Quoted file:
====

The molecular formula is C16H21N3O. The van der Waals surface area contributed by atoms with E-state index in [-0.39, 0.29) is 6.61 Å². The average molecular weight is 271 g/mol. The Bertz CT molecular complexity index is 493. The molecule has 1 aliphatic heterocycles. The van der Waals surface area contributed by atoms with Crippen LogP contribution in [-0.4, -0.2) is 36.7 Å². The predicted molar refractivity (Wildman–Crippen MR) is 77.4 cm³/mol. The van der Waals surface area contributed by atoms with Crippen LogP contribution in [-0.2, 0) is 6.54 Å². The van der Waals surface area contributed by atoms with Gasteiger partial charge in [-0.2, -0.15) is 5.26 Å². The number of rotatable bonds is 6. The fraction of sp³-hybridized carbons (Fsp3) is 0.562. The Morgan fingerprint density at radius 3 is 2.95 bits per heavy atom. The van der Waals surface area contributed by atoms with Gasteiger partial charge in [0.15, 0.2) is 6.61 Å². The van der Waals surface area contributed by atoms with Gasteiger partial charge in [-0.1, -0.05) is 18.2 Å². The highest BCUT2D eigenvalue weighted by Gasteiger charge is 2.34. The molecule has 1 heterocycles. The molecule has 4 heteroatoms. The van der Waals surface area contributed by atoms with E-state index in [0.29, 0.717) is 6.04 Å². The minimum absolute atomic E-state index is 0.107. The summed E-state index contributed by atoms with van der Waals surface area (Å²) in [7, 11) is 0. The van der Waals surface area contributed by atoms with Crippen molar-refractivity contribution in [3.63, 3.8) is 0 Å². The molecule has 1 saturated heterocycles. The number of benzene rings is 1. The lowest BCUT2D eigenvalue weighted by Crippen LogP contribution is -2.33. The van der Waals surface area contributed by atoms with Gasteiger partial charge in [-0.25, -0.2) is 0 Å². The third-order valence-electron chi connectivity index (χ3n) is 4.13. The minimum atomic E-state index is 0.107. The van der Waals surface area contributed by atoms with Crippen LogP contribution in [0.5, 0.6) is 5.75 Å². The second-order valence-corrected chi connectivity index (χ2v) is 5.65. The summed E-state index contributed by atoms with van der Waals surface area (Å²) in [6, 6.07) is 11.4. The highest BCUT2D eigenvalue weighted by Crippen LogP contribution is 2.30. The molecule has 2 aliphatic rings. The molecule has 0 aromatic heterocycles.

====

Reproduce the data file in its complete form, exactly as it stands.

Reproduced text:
The molecular formula is C16H21N3O. The van der Waals surface area contributed by atoms with E-state index in [-0.39, 0.29) is 6.61 Å². The average molecular weight is 271 g/mol. The Bertz CT molecular complexity index is 493. The molecule has 1 aliphatic heterocycles. The van der Waals surface area contributed by atoms with Crippen LogP contribution in [-0.4, -0.2) is 36.7 Å². The predicted molar refractivity (Wildman–Crippen MR) is 77.4 cm³/mol. The van der Waals surface area contributed by atoms with Crippen LogP contribution in [-0.2, 0) is 6.54 Å². The van der Waals surface area contributed by atoms with Gasteiger partial charge in [-0.2, -0.15) is 5.26 Å². The number of rotatable bonds is 6. The fraction of sp³-hybridized carbons (Fsp3) is 0.562. The Morgan fingerprint density at radius 3 is 2.95 bits per heavy atom. The van der Waals surface area contributed by atoms with Gasteiger partial charge in [0.15, 0.2) is 6.61 Å². The van der Waals surface area contributed by atoms with Gasteiger partial charge in [-0.1, -0.05) is 18.2 Å². The highest BCUT2D eigenvalue weighted by Gasteiger charge is 2.34. The molecule has 1 heterocycles. The molecule has 4 heteroatoms. The van der Waals surface area contributed by atoms with E-state index in [0.29, 0.717) is 6.04 Å². The minimum absolute atomic E-state index is 0.107. The summed E-state index contributed by atoms with van der Waals surface area (Å²) in [7, 11) is 0. The van der Waals surface area contributed by atoms with Crippen molar-refractivity contribution in [3.63, 3.8) is 0 Å². The molecule has 1 saturated heterocycles. The number of benzene rings is 1. The lowest BCUT2D eigenvalue weighted by Crippen LogP contribution is -2.33. The van der Waals surface area contributed by atoms with Gasteiger partial charge in [-0.25, -0.2) is 0 Å². The third-order valence-electron chi connectivity index (χ3n) is 4.13. The minimum atomic E-state index is 0.107. The van der Waals surface area contributed by atoms with Crippen LogP contribution in [0.5, 0.6) is 5.75 Å². The second-order valence-corrected chi connectivity index (χ2v) is 5.65. The summed E-state index contributed by atoms with van der Waals surface area (Å²) in [6, 6.07) is 11.4. The highest BCUT2D eigenvalue weighted by Crippen LogP contribution is 2.30. The molecule has 2 aliphatic rings. The molecule has 0 aromatic heterocycles.